By LYNETTE HAALAND, Four Points News
The McKenzies left their dog, Trevor, with the dog sitter when they went to Atlanta last month. It was September 25 and not long after leaving town, the dog sitter called to share that Trevor ran off.
“Something got into him and he started running,” said Stephanie McKenzie. She and her husband of Westminster Glen were helping their daughter Caroline move to Atlanta for a job, she had recently graduated from Georgia Institute of Technology.
The 12-year-old Trevor was likely trying to return to his home. The McKenzie’s got him when Caroline was 10 and their son Christopher, who is now a senior at the University of Delaware, was 9.
By the time the McKenzies got to Atlanta, it was turning dark but 10 loyal friends in Austin were “ running around looking for him” while they were at the hotel.
Caroline quickly posted on social media platform Nextdoor and lost dog websites.
They got word that someone in Steiner Ranch thought they spotted him and then that he was in Westminster Glen. The next morning, someone posted they spotted him at Greenshores on Lake Austin, and they wondered how he got down there.
They left their daughter in the hotel in Atlanta and came back to Austin to help search the next day.
They had help from some volunteers from Trapping, Rescue & Pet Recovery Service. TRAPRS helps people find lost pets.
“They were amazing,” McKenzie said. The ladies shared what to do and what not to do to find him. For example, when pets are out in the wild, you have to approach them differently and they will approach you differently.
“We had so much help and guidance from neighbors and friends,” McKenzie added.
They searched from Saturday to Wednesday calling him and carrying bacon around everywhere but they did not find Trevor.
Sadly they were giving up hope that Trevor would be found alive. They flew back to Atlanta to resume the move-in. Things looked more promising the next day, however, when he was spotted off City Park Road.
The McKenzies also learned of another tool to aid the search, tracking Trevor with the use of a scent dog. The tracking confirmed that he did go to Greenshores and along City Park Road.
Once the McKenzies got back home a couple days later, Trevor’s scent was picked up at Bell Mountain Drive and crossing RM 2222, then through the woods and he ended up in the Jester Estates community.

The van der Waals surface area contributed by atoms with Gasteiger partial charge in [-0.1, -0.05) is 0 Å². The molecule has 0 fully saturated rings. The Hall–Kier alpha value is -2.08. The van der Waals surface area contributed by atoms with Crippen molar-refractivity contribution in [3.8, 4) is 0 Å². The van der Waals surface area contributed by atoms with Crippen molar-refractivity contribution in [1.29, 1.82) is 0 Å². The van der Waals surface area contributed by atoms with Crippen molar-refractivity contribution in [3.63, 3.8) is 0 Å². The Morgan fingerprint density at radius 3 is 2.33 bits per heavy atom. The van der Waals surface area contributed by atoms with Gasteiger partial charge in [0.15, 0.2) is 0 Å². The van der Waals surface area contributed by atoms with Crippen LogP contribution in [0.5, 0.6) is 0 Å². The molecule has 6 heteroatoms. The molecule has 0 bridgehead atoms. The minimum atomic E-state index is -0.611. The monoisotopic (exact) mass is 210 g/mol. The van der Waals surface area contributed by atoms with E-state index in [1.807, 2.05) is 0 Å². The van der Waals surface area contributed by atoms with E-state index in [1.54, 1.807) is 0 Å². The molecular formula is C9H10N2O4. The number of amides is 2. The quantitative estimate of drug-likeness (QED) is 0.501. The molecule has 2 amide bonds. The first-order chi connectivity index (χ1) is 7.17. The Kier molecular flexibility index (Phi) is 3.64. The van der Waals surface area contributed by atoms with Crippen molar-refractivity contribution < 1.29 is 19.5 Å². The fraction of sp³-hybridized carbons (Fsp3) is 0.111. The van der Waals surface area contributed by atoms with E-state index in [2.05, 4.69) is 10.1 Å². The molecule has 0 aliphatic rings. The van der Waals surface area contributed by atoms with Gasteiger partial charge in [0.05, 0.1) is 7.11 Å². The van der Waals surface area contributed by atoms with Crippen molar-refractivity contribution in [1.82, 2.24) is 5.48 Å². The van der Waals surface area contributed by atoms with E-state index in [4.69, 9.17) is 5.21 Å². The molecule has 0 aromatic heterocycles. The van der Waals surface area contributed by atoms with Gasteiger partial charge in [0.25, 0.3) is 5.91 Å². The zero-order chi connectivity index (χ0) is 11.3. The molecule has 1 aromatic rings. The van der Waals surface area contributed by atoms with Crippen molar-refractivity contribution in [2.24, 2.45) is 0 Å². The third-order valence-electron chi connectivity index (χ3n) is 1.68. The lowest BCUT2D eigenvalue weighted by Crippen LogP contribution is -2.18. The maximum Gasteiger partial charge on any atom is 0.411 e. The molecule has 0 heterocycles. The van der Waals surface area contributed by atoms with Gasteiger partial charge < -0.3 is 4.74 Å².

People would call and text that they spotted him but no one was able to catch him.
In yet another attempt to get Trevor, they had set four, wire Tomahawk traps throughout the community. They didn’t catch Trevor but they did catch a ringtail cat, a possum, and a fat, anger racoon, McKenzie said.
Then on Oct. 6, they had gone up to Jester after getting a call from someone who saw him.
“‘We have our eyes on Trevor, you need to get here,’” they said.
They raced over to Jester, some four miles away. Again they called him but Trevor would not come.
“Fortunately all houses in the cul-de-sac had fences. He ran under the fence into this yard, and the people weren’t home so we couldn’t get him,” McKenzie said.
It was totally dark at this point.
“Five minutes later, he comes out of the dark. He realized it was me, and he cried,” McKenzie said.
He made it somehow, unscathed — no broken bones, no cuts, just a little skinnier, she said. “Somehow he found out how to survive in the wild.”
Now the dog they’ve had since he was 10-weeks-old is back home, sleeping on the couch and at the end of their bed.
Trevor’s journey pulled the community together, after this year has been so challenging in so many ways.
A mom even asked if she and her two children could come over to meet Trevor earlier this week. They had kept up with the story of his sightings and hoped for the best.
“Everyone was rooting for this old dog,” McKenzie said. “It was an amazing response of the neighborhood.”